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2018 Gridiron: Pittsfield Saukees

saukees.jpg

Colors: Red and Black

Total Returning Lettermen:

2017 Overall Record: 0-9

Head Coach: Paul Petty

Years at School: 1

Record at School: 0-0

Overall Record: 0-0

View football schedule


THERE’S A NEW SHERIFF IN TOWN: EYEING A RETURN TO FORM, SAUKEES UNDERGO SIGNIFICANT OFF-SEASON SHAKE-UP

A NEW HOPE: In the wake of a winless 2017 campaign that extended the program’s now seven season playoff drought, Curt Simonson stepped down as Pittsfield Head Football Coach after a four year run and touched off a bit of a tumultuous off-season. Initially, Pittsfield struggled to garner much in the way of applicant interest for the position. Enter Paul Petty. Himself, a former Saukee standout Quarterback, not to mention the soon to be retiring Pike County Sherriff. And now “prematurely retired” Pikeland School Board Member after coming to the epiphany that the fate of Pittsfield Football would not be changed for the better unless someone stepped up to take ownership of the situation. So Petty opted to be that “somebody” in voluntarily giving up his seat on the school board to try and reinvigorate football at his Alma Mater. He arrives to that job just in time to welcome in an uber-promising group of Sophomores and Freshmen.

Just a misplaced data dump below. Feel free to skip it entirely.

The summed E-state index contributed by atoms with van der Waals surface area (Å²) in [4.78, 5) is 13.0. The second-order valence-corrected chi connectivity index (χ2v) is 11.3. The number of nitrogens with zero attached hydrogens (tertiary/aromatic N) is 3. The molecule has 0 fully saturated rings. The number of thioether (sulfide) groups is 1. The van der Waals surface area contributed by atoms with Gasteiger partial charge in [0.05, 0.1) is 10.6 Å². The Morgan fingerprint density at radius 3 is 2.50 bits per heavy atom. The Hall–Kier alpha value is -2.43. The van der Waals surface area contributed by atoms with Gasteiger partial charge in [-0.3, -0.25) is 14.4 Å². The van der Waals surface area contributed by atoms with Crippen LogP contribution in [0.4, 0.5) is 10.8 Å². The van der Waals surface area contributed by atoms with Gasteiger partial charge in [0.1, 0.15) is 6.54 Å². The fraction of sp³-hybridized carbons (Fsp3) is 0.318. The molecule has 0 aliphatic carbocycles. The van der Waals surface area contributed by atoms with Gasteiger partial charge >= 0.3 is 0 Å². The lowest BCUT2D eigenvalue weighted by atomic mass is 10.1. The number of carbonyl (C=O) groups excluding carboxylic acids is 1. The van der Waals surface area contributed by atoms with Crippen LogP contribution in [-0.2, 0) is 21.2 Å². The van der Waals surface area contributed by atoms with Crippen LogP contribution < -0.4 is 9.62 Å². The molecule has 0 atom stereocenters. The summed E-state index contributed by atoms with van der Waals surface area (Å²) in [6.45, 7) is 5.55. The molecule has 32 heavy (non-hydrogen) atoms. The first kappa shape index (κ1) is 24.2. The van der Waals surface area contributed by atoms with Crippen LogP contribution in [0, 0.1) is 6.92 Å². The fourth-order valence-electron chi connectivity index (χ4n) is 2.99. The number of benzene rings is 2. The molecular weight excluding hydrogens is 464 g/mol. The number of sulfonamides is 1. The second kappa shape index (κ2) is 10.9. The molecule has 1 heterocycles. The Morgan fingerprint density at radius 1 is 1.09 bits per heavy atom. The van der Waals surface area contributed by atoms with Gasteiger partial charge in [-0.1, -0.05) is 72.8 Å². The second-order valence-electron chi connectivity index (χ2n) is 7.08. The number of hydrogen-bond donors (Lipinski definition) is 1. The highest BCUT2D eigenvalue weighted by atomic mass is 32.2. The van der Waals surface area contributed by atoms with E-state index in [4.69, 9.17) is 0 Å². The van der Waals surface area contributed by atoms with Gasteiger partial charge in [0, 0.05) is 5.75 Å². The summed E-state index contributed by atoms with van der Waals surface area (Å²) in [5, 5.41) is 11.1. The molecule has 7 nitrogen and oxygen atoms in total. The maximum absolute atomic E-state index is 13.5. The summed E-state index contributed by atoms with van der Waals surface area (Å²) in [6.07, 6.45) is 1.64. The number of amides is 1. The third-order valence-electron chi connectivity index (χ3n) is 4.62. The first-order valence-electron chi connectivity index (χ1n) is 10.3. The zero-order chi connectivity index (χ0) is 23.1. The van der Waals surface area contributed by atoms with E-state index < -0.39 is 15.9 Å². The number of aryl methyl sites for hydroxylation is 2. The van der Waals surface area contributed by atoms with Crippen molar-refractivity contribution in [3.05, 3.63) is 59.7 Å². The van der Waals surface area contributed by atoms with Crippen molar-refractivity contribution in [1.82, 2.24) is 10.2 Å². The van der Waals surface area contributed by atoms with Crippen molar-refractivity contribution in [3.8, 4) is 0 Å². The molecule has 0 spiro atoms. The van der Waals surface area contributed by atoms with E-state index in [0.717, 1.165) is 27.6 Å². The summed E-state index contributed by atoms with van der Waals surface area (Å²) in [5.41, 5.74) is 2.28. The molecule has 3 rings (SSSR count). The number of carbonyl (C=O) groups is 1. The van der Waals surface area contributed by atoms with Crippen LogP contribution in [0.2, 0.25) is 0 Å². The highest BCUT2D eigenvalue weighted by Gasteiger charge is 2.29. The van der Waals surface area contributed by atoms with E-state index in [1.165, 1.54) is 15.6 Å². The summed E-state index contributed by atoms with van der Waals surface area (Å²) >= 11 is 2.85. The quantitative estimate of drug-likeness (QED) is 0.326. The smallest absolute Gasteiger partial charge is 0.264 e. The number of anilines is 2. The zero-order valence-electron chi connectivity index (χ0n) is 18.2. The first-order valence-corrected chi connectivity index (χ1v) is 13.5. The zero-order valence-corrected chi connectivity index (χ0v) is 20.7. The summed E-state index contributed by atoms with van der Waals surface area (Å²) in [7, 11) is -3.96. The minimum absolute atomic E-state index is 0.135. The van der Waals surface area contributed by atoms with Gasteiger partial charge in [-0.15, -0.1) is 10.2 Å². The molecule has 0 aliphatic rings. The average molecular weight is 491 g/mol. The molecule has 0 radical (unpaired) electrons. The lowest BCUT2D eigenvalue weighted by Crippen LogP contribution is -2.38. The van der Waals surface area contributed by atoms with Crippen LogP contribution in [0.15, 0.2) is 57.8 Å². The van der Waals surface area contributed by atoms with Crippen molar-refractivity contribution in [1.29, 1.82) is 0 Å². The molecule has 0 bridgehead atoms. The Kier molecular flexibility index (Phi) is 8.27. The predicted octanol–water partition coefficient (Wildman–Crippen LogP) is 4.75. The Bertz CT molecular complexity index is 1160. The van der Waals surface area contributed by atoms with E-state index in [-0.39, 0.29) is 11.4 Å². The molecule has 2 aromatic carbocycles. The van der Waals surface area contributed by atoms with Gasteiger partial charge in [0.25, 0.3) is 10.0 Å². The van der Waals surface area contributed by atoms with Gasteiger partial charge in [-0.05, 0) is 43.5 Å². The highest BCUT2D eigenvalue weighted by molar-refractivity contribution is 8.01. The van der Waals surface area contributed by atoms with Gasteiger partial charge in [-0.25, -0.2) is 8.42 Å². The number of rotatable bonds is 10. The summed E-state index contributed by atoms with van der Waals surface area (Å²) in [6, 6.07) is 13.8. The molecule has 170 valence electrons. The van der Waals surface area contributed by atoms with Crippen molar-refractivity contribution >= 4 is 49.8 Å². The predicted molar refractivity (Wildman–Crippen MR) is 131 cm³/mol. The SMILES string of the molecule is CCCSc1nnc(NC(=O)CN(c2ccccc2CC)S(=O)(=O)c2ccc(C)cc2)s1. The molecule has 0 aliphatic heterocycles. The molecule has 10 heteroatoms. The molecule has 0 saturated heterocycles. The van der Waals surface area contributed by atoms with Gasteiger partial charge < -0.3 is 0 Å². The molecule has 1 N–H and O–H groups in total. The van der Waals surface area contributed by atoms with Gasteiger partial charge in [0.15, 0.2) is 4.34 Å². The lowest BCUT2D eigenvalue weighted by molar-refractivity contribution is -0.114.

FRESHMANAS FAR AS THE EYE CAN SEE: Mission number one for the new Saukee Skipper is reinvigorating morale. To Petty’s mind, installing brand new Offensive and Defensive Schemes that rev up “user” excitement levels. Expect to see Pittsfield incorporate their own version of a Spread Offense on Offense, putting them more in line with their high octane Sangamo Conference brethren. Defensively, the Saukees are looking at base schematics that allow kids to run to the football and infect a bit of adrenaline and excitement into the mix. Less chore, more fun to put it simply. And speaking plainly, this has been a pervasive issue for Pittsfield Football for going on a decade now: the inability to tackle and get opponents stopped with any kind of consistency. Last Fall, the Saukees gave up almost 50 points per game on average. So re-working that mousetrap to better ends is a critical component of culture change, improvement and player retention. So this is really nothing short of a total reboot on both sides of the football. In that spirit, Coach Petty is downplaying the whole “returning starters” narrative and operating under the premise that this really a “Freshman” year for everyone in the program relative to the brand new scheme. If that sounds to you like open positional competition and a willingness to play young kids early if they merit the reps.bingo. The early returns on this approach, however, seem to be yielding some hints at progress. A “30 day Boot Camp” in the month of May that was created to foster investment in the program was, in Petty’s words, “highly attended and very positive.”